MHC II (green) leaves lysosomes (red) in tubules on its way to the plasma membrane.


Anew study of antigen-presenting cells has revealed a previously unseen pathway for recovering proteins from lysosomes, normally a dead-end for proteins. Amy Chow, Ira Mellman, and colleagues (Yale University, New Haven, CT) have visualized a selective retrograde transport pathway to the plasma membrane.

The pathway, which has also been seen by Marianne Boes, Hidde Ploegh (Harvard Medical School, Boston, MA), and colleagues, starts at lysosomes, which in most cells are highly degradative. But in immature dendritic cells (DCs), lysosomes house internalized antigens and MHC class II molecules until the cells mature. After maturation, MHC II molecules reside on the plasma membrane, where they activate T cells. Previous microscopy of maturing DCs has given glimpses of tubulating lysosomes and nonlysosomal vesicles that contain MHC II molecules, hinting at the presence of an unusual transport pathway.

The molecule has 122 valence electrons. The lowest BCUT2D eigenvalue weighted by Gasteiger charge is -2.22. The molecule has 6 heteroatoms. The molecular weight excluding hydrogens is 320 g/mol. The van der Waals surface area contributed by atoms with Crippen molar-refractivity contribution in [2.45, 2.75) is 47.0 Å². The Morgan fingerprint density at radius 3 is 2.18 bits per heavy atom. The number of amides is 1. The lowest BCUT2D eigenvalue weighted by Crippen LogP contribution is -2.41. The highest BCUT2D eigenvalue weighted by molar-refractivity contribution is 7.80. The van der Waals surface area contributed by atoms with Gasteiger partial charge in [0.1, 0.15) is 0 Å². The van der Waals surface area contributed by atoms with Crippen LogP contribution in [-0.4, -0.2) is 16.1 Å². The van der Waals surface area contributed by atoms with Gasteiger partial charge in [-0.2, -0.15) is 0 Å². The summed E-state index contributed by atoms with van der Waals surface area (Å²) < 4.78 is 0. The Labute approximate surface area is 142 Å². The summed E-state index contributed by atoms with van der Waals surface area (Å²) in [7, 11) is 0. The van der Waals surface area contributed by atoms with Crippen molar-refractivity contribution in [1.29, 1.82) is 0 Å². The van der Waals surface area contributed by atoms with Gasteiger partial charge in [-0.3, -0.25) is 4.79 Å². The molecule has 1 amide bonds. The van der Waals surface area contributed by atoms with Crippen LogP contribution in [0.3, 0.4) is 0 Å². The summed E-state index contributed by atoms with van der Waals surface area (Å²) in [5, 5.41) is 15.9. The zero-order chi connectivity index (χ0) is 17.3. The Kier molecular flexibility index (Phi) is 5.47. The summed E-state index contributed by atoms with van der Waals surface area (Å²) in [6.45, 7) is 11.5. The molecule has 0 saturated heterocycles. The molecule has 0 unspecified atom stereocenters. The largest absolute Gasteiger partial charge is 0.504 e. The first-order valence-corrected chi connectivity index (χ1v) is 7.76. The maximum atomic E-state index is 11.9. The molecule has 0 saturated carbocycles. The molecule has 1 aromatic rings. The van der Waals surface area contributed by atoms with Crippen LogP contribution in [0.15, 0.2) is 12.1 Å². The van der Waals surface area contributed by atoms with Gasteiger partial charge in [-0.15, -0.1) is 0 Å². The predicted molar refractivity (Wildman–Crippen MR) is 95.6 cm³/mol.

Chow et al. have now put the pathway together by combining conventional microscopy with total internal reflectance fluorescence microscopy, which can be used to visualize fusion events. Examining live DCs expressing GFP-labeled MHC II molecules, says Mellman, “we see that transporters can leave lysosomes and travel all the way to the cell surface carrying the cargo we expected.” Thus, MHC II molecules and their bound antigens end up on the plasma membrane instead of being degraded. Other cells may also be capable of retrograde transport from lysosomes, although it is most easily seen in maturing DCs because the process is synchronized. ▪


Chow, A., et al. 2002. Nature. 10.1038/nature01006.

Boes, M., et al. 2002. Nature. 10.1038/nature01004.